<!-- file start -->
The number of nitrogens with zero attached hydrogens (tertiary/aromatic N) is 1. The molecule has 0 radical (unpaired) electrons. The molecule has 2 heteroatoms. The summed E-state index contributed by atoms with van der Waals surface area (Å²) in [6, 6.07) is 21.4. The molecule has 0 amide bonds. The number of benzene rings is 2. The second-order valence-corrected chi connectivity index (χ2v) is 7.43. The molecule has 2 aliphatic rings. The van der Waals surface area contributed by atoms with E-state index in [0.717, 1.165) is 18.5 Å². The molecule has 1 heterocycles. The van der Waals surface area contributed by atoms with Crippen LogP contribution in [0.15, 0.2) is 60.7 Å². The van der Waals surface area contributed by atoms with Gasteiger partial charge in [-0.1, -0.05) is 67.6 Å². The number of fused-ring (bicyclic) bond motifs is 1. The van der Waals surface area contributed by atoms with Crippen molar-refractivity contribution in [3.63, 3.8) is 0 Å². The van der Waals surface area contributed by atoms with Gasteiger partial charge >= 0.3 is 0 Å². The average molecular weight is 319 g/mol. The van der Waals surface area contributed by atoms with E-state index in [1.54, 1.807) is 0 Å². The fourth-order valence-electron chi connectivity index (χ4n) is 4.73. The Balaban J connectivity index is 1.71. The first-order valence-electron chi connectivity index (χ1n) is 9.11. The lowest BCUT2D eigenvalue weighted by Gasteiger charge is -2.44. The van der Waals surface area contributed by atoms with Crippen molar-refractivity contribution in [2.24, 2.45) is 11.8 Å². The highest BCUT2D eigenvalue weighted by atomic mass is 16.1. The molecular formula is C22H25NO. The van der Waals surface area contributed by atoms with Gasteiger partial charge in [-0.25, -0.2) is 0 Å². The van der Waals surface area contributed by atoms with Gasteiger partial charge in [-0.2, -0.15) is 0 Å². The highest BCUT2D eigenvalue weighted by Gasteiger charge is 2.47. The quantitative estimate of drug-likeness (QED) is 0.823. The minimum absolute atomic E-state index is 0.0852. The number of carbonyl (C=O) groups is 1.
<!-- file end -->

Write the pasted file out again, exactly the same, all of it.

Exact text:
The number of nitrogens with zero attached hydrogens (tertiary/aromatic N) is 1. The molecule has 0 radical (unpaired) electrons. The molecule has 2 heteroatoms. The summed E-state index contributed by atoms with van der Waals surface area (Å²) in [6, 6.07) is 21.4. The molecule has 0 amide bonds. The number of benzene rings is 2. The second-order valence-corrected chi connectivity index (χ2v) is 7.43. The molecule has 2 aliphatic rings. The van der Waals surface area contributed by atoms with E-state index in [0.717, 1.165) is 18.5 Å². The molecule has 1 heterocycles. The van der Waals surface area contributed by atoms with Crippen LogP contribution in [0.15, 0.2) is 60.7 Å². The van der Waals surface area contributed by atoms with Gasteiger partial charge in [-0.1, -0.05) is 67.6 Å². The number of fused-ring (bicyclic) bond motifs is 1. The van der Waals surface area contributed by atoms with Crippen molar-refractivity contribution in [3.63, 3.8) is 0 Å². The van der Waals surface area contributed by atoms with Gasteiger partial charge >= 0.3 is 0 Å². The average molecular weight is 319 g/mol. The van der Waals surface area contributed by atoms with E-state index in [1.54, 1.807) is 0 Å². The fourth-order valence-electron chi connectivity index (χ4n) is 4.73. The Balaban J connectivity index is 1.71. The first-order valence-electron chi connectivity index (χ1n) is 9.11. The lowest BCUT2D eigenvalue weighted by Gasteiger charge is -2.44. The van der Waals surface area contributed by atoms with Crippen molar-refractivity contribution in [2.24, 2.45) is 11.8 Å². The highest BCUT2D eigenvalue weighted by atomic mass is 16.1. The molecular formula is C22H25NO. The van der Waals surface area contributed by atoms with Gasteiger partial charge in [-0.25, -0.2) is 0 Å². The van der Waals surface area contributed by atoms with Gasteiger partial charge in [-0.2, -0.15) is 0 Å². The highest BCUT2D eigenvalue weighted by Gasteiger charge is 2.47. The quantitative estimate of drug-likeness (QED) is 0.823. The minimum absolute atomic E-state index is 0.0852. The number of carbonyl (C=O) groups is 1.